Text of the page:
One of the interesting things about those times was, if you were a Southerner in 1861, if you did NOTHING but mind your own business, you were alternatively declared a citizen of the Confederate States by your seceding State, and in a state of insurrection against the US Government by President Lincoln's August, 1861 proclamation. You were subsequently subject to the Confederate conscription which declared all free white men in service, and maybe declared a "deserter" for not enrolling/reporting. And at war's end if enrolled in the CSA or even the required State militia service you were subject to receiving a US parole, and afterward to being pardoned by another presidential proclamation...

If they were in Union occupied areas during the war, still doing NOTHING (as in not subscribing to the oath of allegiance to the US), the same fellows were potentially subject to being expelled from their property, etc.
 

krkey1

Private
Joined
Oct 5, 2021
Treason conviction carried the death penalty from 1790. In 1862 the US Govt. enacted a treason act allowing for confiscations of property, etc., and up to 10 years imprisonment. This act was predicated on the War Powers of the Constitution, not on the treason clause evidently. The oaths of allegiance during the war and later Presidential pardons relieved people in the Confederate States of the confiscatory elements of this act...

One of the interesting things about those times was, if you were a Southerner in 1861, if you did NOTHING but mind your own business, you were alternatively declared a citizen of the Confederate States by your seceding State, and in a state of insurrection against the US Government by President Lincoln's August, 1861 proclamation. You were subsequently subject to the Confederate conscription which declared all free white men in service, and maybe declared a "deserter" for not enrolling/reporting. And at war's end if enrolled in the CSA or even the required State militia service you were subject to receiving a US parole, and afterward to being pardoned by another presidential proclamation...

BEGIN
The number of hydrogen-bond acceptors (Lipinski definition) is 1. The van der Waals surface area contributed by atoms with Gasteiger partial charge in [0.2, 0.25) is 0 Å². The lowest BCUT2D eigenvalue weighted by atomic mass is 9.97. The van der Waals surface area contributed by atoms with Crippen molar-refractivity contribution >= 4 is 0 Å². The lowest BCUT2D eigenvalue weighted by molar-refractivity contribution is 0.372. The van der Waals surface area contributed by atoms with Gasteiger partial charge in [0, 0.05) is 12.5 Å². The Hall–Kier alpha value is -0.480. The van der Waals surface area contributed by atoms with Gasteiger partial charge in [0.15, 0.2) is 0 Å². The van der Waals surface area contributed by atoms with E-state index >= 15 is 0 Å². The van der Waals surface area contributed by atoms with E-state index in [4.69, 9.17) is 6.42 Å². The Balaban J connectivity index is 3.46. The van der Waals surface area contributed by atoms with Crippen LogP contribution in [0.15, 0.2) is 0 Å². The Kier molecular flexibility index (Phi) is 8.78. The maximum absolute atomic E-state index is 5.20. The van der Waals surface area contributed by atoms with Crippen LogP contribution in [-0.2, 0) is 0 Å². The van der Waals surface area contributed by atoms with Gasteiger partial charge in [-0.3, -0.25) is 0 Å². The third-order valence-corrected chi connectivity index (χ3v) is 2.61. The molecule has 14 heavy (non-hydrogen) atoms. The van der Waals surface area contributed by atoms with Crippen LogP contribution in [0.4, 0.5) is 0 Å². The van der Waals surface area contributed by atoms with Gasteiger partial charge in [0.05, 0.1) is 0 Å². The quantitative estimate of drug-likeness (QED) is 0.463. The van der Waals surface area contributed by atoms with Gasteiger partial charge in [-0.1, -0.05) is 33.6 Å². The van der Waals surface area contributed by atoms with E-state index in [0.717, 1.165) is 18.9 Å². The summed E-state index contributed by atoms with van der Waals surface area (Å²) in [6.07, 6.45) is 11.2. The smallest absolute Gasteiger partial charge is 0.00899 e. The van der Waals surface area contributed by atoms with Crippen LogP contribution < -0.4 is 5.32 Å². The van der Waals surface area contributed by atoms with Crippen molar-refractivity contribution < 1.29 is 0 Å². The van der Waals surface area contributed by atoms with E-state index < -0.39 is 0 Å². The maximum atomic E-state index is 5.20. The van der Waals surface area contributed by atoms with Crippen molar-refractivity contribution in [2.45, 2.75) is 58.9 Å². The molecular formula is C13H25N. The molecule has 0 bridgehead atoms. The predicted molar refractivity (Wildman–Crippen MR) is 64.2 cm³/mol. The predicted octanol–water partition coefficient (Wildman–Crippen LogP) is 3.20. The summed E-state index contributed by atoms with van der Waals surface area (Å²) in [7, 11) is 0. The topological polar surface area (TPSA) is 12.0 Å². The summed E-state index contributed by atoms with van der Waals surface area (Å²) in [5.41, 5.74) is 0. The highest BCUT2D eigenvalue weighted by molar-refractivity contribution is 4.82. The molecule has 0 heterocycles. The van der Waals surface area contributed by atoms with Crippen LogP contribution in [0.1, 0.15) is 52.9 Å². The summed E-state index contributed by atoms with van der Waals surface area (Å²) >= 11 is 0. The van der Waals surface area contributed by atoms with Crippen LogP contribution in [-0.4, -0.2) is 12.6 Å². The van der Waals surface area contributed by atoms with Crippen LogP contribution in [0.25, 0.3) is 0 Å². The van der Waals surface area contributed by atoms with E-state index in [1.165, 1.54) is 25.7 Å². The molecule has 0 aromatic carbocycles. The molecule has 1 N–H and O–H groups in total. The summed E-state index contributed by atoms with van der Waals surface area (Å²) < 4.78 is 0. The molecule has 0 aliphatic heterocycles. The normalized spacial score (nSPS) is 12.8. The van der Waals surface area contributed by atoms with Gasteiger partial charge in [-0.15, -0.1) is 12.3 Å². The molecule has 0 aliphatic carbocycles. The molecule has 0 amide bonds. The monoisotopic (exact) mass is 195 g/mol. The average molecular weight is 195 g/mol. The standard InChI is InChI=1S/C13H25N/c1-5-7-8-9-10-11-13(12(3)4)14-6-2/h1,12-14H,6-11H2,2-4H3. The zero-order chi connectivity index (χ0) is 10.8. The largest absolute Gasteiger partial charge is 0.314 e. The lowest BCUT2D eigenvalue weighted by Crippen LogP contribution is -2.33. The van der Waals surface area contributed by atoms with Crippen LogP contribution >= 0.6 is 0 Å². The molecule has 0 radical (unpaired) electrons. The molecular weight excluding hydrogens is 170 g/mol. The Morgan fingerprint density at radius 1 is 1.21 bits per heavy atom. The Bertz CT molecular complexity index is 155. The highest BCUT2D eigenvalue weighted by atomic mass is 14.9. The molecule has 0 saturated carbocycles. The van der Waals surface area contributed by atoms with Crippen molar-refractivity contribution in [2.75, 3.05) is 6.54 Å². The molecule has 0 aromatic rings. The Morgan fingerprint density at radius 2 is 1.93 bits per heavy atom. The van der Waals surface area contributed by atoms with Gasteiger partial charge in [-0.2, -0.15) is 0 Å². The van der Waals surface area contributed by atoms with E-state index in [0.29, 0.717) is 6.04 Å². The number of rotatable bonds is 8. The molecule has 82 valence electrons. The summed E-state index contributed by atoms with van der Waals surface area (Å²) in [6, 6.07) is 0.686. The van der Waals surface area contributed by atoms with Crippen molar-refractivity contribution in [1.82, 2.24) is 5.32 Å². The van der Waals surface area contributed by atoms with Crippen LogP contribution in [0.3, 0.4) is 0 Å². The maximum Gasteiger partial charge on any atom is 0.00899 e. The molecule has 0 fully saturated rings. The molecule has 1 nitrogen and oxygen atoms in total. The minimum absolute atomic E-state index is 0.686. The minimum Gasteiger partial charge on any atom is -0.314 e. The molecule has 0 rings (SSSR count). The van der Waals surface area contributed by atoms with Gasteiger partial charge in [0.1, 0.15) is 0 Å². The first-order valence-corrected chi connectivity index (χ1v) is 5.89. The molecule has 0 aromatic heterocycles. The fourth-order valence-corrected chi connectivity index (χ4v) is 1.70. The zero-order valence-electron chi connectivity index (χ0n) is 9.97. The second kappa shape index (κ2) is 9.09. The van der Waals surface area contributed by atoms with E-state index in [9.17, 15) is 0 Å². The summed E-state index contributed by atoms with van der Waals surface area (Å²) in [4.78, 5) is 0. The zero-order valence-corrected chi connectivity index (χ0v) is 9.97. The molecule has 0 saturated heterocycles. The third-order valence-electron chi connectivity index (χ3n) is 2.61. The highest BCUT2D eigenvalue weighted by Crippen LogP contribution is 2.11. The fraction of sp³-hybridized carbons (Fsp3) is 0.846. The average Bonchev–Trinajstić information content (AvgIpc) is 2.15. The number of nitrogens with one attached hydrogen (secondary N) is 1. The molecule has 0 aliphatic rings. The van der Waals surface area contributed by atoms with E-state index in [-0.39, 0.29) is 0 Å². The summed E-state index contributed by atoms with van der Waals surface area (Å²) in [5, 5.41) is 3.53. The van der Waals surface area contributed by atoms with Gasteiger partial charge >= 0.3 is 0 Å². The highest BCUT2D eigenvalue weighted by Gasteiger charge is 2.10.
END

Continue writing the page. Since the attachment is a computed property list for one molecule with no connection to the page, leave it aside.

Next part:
If they were in Union occupied areas during the war, still doing NOTHING (as in not subscribing to the oath of allegiance to the US), the same fellows were potentially subject to being expelled from their property, etc.
In fairness to Lincoln on this one it would be kinda tricky to declare insurrection on a name by name bases of people with the Confederate States. I suspect that survey would have taken longer to make and then read aloud than the war....
 

RedRover

Corporal
Joined
Dec 16, 2019
In fairness to Lincoln on this one it would be kinda tricky to declare insurrection on a name by name bases of people with the Confederate States. I suspect that survey would have taken longer to make and then read aloud than the war....
1633747600501.png


Lincoln had earlier mobilized troops and militia to overcome a "combination" offensive to the operations of the laws of the Union in the Southern States. Per the above, employed authority (via a federal law enacted in July) to proclaim who was loyal to the Union and the Constitution, and who was an insurgent.

All free white men in the Southern States, just as in all the States, were subject to the militia laws therein, with the governors their commanders-in-chief. Failure to muster on order incorporated a fine. Adhering to the enemies of ones' State would bring arrest and conviction for treason. Practically the same in any State...